Last Week’s Winners

Flashpoint #1. This new series from DC Comics is more than just the initial 5 issue mini-series that retains the name. There are 20 tie-in mini-series and one-shots. Phew. DC know that this is an important tale to tell though, and have enlisted writer Geoff Johns and artist Andy Kubert. It’s so important in fact, that on August 31, only a few days after the 4th issue of Flashpoint, the 5th and final Flashpoint ish will be published, and it will be the only DC comic released that week. Wow. I don’t think that’s ever been done before.

This is the kind of superhero comic that makes me happy to be  a reader of superhero comics. However, as is often the case in this genre, it’s also complex and will mean nothing to DC Comics newbies. Geoff Johns has guided the DC Universe for the last few years, specifically in Green Lantern’s books, and occasionally on the just finished Smallville, and his love of Barry Allen, the Silver Age Flash is as evident as his love of Hal Jordan. I grew up reading Wally West, so he’s my scarlet speedster. Barry, to me, is an uninteresting lab technician with an outdated costume, who didn’t need to be resurrected. Really, even though his name may appear in the title, this series relies on more than him, thankfully. Basically, Barry wakes up at his office and discovers he’s now in a new world. His mother is alive, Cyborg is a prominet player, the powers of Captain Marvel have been divvied up between a bunch of kids, and as the last page reveals, Thomas Wayne is a more low-tech Batman, as it was his wife, and son Bruce who were murdered that fateful night in Crime Alley. With a war brewing between two angry royals – Wonder Woman and Aquaman, this is a good issue that reveals all the pieces of this intriguing alternate universe.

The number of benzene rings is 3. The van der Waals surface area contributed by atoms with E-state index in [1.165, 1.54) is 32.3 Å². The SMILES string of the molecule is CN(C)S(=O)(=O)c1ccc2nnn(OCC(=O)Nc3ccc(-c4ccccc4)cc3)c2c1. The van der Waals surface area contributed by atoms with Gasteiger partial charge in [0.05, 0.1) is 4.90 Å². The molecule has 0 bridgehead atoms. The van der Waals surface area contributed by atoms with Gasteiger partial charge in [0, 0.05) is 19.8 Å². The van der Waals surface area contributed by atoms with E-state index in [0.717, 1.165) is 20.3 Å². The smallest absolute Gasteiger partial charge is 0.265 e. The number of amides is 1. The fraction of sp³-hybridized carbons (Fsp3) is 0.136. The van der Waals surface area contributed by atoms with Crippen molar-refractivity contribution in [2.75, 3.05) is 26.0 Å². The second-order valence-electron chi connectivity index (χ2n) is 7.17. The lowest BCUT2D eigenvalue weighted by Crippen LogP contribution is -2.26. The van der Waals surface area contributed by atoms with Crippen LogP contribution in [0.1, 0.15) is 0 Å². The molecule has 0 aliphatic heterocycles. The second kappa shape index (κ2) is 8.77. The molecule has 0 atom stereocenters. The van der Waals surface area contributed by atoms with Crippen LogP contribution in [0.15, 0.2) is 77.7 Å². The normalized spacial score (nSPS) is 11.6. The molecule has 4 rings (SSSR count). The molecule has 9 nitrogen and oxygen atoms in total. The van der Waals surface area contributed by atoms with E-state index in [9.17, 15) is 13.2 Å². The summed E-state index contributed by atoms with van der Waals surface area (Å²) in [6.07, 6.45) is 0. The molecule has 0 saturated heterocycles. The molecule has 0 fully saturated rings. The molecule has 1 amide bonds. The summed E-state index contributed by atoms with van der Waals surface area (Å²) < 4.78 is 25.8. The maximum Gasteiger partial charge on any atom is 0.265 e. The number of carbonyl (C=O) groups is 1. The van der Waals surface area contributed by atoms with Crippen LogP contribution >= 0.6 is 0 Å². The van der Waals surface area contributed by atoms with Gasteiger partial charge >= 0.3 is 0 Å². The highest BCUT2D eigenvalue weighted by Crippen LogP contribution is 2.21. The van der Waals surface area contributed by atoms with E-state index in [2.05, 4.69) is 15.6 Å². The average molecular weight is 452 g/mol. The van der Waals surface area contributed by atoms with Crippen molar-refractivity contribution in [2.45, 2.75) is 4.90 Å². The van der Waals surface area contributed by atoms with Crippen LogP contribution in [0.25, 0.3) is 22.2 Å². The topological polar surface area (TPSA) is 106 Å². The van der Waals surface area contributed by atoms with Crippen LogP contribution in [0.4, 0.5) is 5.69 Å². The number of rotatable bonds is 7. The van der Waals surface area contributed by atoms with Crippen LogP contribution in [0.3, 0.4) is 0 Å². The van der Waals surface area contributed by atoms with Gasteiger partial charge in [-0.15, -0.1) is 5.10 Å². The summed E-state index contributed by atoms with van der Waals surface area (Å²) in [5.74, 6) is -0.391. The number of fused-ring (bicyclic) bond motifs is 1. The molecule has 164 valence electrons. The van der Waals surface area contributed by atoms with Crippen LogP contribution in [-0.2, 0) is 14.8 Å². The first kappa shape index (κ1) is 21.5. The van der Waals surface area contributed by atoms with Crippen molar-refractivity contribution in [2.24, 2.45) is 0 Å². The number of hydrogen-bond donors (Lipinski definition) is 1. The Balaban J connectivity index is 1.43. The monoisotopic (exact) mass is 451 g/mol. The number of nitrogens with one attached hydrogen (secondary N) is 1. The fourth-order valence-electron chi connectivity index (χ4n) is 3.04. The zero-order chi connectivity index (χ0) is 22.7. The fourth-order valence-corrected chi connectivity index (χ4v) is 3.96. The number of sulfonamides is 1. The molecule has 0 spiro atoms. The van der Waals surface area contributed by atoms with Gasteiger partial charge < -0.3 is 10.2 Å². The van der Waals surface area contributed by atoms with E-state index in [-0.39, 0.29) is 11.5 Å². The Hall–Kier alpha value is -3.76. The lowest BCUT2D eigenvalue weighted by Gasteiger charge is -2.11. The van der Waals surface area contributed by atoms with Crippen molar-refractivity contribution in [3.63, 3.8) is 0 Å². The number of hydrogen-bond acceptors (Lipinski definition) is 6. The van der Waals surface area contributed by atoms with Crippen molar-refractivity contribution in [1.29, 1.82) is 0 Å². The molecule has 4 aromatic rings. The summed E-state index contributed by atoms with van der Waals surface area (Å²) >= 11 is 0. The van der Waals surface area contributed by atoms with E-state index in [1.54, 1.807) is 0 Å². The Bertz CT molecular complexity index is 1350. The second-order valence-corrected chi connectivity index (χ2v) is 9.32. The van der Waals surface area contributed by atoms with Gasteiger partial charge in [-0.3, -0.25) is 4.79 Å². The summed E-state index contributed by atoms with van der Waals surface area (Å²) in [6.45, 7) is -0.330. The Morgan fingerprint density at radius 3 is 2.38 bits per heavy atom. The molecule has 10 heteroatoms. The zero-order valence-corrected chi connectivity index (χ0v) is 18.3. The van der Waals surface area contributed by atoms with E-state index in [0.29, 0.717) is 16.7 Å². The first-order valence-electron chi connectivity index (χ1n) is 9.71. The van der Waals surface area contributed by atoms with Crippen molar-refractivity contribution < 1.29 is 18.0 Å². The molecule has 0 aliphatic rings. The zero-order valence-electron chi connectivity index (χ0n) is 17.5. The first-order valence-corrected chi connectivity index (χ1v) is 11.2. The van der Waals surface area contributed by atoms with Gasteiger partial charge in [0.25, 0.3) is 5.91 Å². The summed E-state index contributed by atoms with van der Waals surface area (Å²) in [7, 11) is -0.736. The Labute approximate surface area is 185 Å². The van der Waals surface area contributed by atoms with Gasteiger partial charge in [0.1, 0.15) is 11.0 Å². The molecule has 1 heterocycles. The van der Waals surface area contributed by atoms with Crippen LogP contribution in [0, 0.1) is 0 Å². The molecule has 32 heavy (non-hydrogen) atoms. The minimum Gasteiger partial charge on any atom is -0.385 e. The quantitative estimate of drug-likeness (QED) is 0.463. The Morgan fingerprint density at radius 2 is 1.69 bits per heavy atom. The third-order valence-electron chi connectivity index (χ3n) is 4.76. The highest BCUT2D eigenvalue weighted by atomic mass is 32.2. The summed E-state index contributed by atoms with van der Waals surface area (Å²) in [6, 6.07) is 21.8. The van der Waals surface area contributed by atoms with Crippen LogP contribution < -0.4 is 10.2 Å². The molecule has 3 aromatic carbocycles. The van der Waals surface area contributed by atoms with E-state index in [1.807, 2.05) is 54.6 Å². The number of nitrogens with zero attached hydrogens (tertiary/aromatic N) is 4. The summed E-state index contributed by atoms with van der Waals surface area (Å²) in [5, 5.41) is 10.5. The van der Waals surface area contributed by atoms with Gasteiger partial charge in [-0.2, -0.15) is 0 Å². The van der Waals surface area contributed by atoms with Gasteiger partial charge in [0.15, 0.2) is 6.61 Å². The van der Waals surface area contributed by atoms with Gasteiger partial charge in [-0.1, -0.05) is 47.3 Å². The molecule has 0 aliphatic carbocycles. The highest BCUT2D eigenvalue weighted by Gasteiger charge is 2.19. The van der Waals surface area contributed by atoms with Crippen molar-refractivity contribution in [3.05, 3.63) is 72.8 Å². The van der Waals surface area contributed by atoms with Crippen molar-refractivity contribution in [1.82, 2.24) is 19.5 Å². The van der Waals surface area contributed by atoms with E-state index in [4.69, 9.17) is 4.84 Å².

It’s great to finally see Andy Kubert on art, after he and his brother Adam came to DC ages ago and haven’t done heaps since. With Sandra Hope on inks, it has a realistic sheen, much like the quality she bought to Rags Morales’ pencils on the classic Identity Crisis. I’m a sucker for these kinds of  “what if” tales and although Marvel has been churning them out lately, DC hasn’t. This is a welcome return to such stories, with some cool new characters and reinventions of old ones.

Hellboy: Being Human. Written by Mike Mignola with moody art by Richard Corben, this one-shot is set in the year 2000 and focuses on mostly silent, but philosophical, Roger the Homunculus. I’ve never read Hellboy regularly, but enjoyed both films. Largely set in a rundown house in Carolina, Hellboy takes Roger out on his first assignment in the field. After believing it to be an easy case, the pair soon encounter some black magic, a freaky family of skeletons sitting at the dinner table and a vengeful woman. After some fisticuffs, involving a powerful fiery hand that causes Hellboy to be immovable, Roger must become the hero and discover his humanity. It’s all written with great subtlety rather than deep musings and the subdued colour palette and Corben’s attractively fluid line work make for an enjoyable done-in-one adventure.

Oh, and the Baltimore tale in the Free Comic Book Day offering, also from Mignola, with Christopher Golden and Ben Steinbeck, is awesome too. It follows Lord Henry Baltimore in WW1 vampire infested Europe. Baltimore: The Plague Ships is out in June and collects last year’s 5 issue mini-series.

Gladstone’s School for World Conquerors from Image Comics. Bad timing means this may be missed by those fed up with the villain as lead character tales, following films Megamind and Despicable Me. This has grander ambitions, and thankfully never resorts to cuteness though. With a well crafted intro revealing the origins of the school, an adored teacher who reads from William Blake, lots of simple (but with nods to classic characters) costume designs and some good dialogue, this series premiere by Mark Andrew Smith and Armand Villavert was a nice surprise, especially the ending which reveals that these kids are actually training for fake battles with heroes. It’s a great twist, as the final few pages show two “enemies” discussing where and how to fight (“You know – my equipment malfunctions or whatever.”) like wrestlers rehearsing for the big show. The students seem to be unaware of this, as they react with puzzlement to a former baddie/ current school groundskeeper who mentions that he didn’t die, but his character was retired.

It has a simple, yet very colourful visual style and even some funny moments, with the mishmash of costumed villainy and typical school cliques, bullies, daydreams and crushes.